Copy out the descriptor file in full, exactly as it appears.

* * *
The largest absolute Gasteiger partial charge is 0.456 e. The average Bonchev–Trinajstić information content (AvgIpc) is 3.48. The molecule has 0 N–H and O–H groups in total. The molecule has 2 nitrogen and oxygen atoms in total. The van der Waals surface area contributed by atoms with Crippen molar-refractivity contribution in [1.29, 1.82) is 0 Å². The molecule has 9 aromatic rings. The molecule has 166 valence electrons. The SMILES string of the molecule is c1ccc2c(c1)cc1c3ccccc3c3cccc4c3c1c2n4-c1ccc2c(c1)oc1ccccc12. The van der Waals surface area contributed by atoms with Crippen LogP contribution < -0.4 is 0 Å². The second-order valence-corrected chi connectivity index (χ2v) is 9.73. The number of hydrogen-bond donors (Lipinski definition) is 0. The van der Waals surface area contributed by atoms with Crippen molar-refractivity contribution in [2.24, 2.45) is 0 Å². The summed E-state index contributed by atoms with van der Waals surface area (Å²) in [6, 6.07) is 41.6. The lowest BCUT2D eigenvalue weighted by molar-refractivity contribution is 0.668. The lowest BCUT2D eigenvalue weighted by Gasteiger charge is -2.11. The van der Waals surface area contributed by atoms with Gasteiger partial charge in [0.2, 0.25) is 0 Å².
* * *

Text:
The largest absolute Gasteiger partial charge is 0.456 e. The average Bonchev–Trinajstić information content (AvgIpc) is 3.48. The molecule has 0 N–H and O–H groups in total. The molecule has 2 nitrogen and oxygen atoms in total. The van der Waals surface area contributed by atoms with Crippen molar-refractivity contribution in [1.29, 1.82) is 0 Å². The molecule has 9 aromatic rings. The molecule has 166 valence electrons. The SMILES string of the molecule is c1ccc2c(c1)cc1c3ccccc3c3cccc4c3c1c2n4-c1ccc2c(c1)oc1ccccc12. The van der Waals surface area contributed by atoms with Crippen LogP contribution < -0.4 is 0 Å². The second-order valence-corrected chi connectivity index (χ2v) is 9.73. The number of hydrogen-bond donors (Lipinski definition) is 0. The van der Waals surface area contributed by atoms with Crippen molar-refractivity contribution in [2.24, 2.45) is 0 Å². The summed E-state index contributed by atoms with van der Waals surface area (Å²) in [6, 6.07) is 41.6. The lowest BCUT2D eigenvalue weighted by molar-refractivity contribution is 0.668. The lowest BCUT2D eigenvalue weighted by Gasteiger charge is -2.11. The van der Waals surface area contributed by atoms with Gasteiger partial charge in [0.2, 0.25) is 0 Å².